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Bush Students Seek to Boost Civic Engagement with Proposed Program for College Station

April 14, 2016

National Public Policy Challenge

Bush School students Allyson Bell, Will Dearmon, Priscilla Barbour, and Meghan De Amaral


A group of students from the Bush School of Government and Public Service, Texas A&M University, have made improving civic engagement among college students the focus of a proposed program for the City of College Station. The group’s proposal, Lead CStAT (City and Students Advancing Together), seeks to promote civic engagement among off-campus Texas A&M students in College Station through community programming, voter education training, and cross-collaboration efforts among the governing body of College Station, students, and community leaders. The program provides a holistic perspective on governance and the importance of young people in both the electoral process and their community at large.

“This program would be a great opportunity for the city to engage off-campus students and integrate them into the community,” said Priscilla Barbour, a second-year Bush School student who participated in the project. Additionally, the program would promote the importance of being engaged citizens while promoting neighborly relations.”

The program was initially developed as a part of the National Public Policy Challenge, which took place in mid-March at the Fels Institute of Government, University of Pennsylvania, and was cosponsored by Governing magazine. The competition is modeled after MBA business plan competitions and invites public administration students to develop a policy proposal and civic campaign plan to better their communities. The four students—Priscilla Barbour, Allyson Bell, Meghan De Amaral, and Will Dearmon—competed against students from some of the top public policy schools in the nation, including public administration and public policy schools from the University of Georgia, NYU, Cornell, Georgetown, Columbia, Brown, and the University of Chicago.

“Participating in the National Public Policy Challenge was truly rewarding,” said Barbour. “I am excited that the Bush School was invited to attend and compete amongst the best policy schools in the country. The National Public Policy Challenge is a great opportunity for the Bush School, and I look forward to more students attending in the future.”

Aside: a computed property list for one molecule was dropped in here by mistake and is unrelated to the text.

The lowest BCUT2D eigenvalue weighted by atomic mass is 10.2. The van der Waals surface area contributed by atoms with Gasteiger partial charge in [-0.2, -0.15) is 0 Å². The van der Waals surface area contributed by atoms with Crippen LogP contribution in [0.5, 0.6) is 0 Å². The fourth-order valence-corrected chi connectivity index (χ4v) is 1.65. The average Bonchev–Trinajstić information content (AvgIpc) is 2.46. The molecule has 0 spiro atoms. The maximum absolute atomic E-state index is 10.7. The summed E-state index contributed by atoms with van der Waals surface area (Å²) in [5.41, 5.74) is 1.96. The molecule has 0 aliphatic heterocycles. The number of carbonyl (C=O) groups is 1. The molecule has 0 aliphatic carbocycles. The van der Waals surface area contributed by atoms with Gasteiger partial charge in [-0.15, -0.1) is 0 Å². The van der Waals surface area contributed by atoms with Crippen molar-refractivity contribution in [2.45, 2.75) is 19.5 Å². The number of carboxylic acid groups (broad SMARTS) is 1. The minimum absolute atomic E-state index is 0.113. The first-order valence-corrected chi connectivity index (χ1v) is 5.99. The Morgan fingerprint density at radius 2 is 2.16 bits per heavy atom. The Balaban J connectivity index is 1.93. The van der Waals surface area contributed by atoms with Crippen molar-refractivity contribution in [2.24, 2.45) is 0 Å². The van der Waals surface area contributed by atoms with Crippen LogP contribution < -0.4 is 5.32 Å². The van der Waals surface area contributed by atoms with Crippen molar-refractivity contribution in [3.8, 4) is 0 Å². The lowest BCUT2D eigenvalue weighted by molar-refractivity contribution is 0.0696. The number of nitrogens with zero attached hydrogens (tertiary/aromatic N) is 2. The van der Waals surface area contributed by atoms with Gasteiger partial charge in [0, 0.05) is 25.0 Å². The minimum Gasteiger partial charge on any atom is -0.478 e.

In early October, second-year students in the Department of Public Service and Administration were invited to try out for a place on the team; and the final group of students was selected the following week. Since late October, the group has met regularly to research the scope of the problem and put together a proposal to tackle the issue of declining civic engagement in College Station.

“The four Bush School students who put together this proposal have put a lot of hard work and research into their presentation,” said Professor Justin Bullock, the faculty advisor for the project. “They did all this while also juggling the responsibilities of capstone research projects, graduate assistant responsibilities, and the many other commitments second-year students at the Bush School have going on. I’m really impressed with their work ethic.”
Dr. Bullock says he has received a lot of support from the Bush School administration, including Dean Ryan Crocker, Executive Associate Dean Arnold Vedlitz, and Dr. Jeryl Mumpower, head of the Department of Public Service and Administration.

“The Bush School administration has been very generous in their support of the team and this endeavor,” said Bullock. “We had an excellent time participating in the National Public Policy Challenge, and we are looking forward to participating in future competitions for years to come.”

To view the group’s proposal, visit https://www.fels.upenn.edu/sites/www.fels.upenn.edu/files/lead_cstat_texas_am_0.pdf.

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